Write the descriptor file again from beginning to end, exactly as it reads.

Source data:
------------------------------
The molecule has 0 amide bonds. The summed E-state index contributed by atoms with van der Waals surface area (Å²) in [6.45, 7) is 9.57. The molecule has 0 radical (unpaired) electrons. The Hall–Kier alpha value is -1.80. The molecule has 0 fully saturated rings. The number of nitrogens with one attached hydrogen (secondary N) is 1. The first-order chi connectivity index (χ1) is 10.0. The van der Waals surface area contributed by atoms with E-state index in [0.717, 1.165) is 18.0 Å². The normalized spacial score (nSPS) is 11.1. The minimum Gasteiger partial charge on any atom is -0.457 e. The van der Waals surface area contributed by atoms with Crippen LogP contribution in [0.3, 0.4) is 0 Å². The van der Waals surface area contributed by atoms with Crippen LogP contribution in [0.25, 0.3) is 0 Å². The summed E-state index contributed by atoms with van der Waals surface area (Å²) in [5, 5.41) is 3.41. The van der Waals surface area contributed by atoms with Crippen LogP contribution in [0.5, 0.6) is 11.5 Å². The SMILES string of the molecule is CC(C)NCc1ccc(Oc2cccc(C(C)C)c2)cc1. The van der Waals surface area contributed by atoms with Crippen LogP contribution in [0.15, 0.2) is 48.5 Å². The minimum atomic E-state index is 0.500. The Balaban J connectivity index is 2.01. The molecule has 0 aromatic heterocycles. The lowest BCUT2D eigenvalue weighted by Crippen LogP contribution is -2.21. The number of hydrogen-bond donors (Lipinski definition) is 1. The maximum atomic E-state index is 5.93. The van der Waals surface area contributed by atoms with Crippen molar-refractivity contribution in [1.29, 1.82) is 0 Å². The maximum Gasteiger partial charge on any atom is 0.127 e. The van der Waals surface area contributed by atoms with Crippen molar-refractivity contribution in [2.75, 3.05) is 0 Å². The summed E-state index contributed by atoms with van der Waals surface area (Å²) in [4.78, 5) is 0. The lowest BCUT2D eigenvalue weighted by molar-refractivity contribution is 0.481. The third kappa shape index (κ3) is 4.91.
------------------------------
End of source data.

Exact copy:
The molecule has 0 amide bonds. The summed E-state index contributed by atoms with van der Waals surface area (Å²) in [6.45, 7) is 9.57. The molecule has 0 radical (unpaired) electrons. The Hall–Kier alpha value is -1.80. The molecule has 0 fully saturated rings. The number of nitrogens with one attached hydrogen (secondary N) is 1. The first-order chi connectivity index (χ1) is 10.0. The van der Waals surface area contributed by atoms with E-state index in [0.717, 1.165) is 18.0 Å². The normalized spacial score (nSPS) is 11.1. The minimum Gasteiger partial charge on any atom is -0.457 e. The van der Waals surface area contributed by atoms with Crippen LogP contribution in [0.3, 0.4) is 0 Å². The van der Waals surface area contributed by atoms with Crippen LogP contribution in [0.25, 0.3) is 0 Å². The summed E-state index contributed by atoms with van der Waals surface area (Å²) in [5, 5.41) is 3.41. The van der Waals surface area contributed by atoms with Crippen LogP contribution in [0.5, 0.6) is 11.5 Å². The SMILES string of the molecule is CC(C)NCc1ccc(Oc2cccc(C(C)C)c2)cc1. The van der Waals surface area contributed by atoms with Crippen LogP contribution in [0.15, 0.2) is 48.5 Å². The minimum atomic E-state index is 0.500. The Balaban J connectivity index is 2.01. The molecule has 0 aromatic heterocycles. The lowest BCUT2D eigenvalue weighted by Crippen LogP contribution is -2.21. The number of hydrogen-bond donors (Lipinski definition) is 1. The maximum atomic E-state index is 5.93. The van der Waals surface area contributed by atoms with Crippen molar-refractivity contribution in [1.29, 1.82) is 0 Å². The maximum Gasteiger partial charge on any atom is 0.127 e. The van der Waals surface area contributed by atoms with Crippen molar-refractivity contribution in [2.75, 3.05) is 0 Å². The summed E-state index contributed by atoms with van der Waals surface area (Å²) in [4.78, 5) is 0. The lowest BCUT2D eigenvalue weighted by molar-refractivity contribution is 0.481. The third kappa shape index (κ3) is 4.91.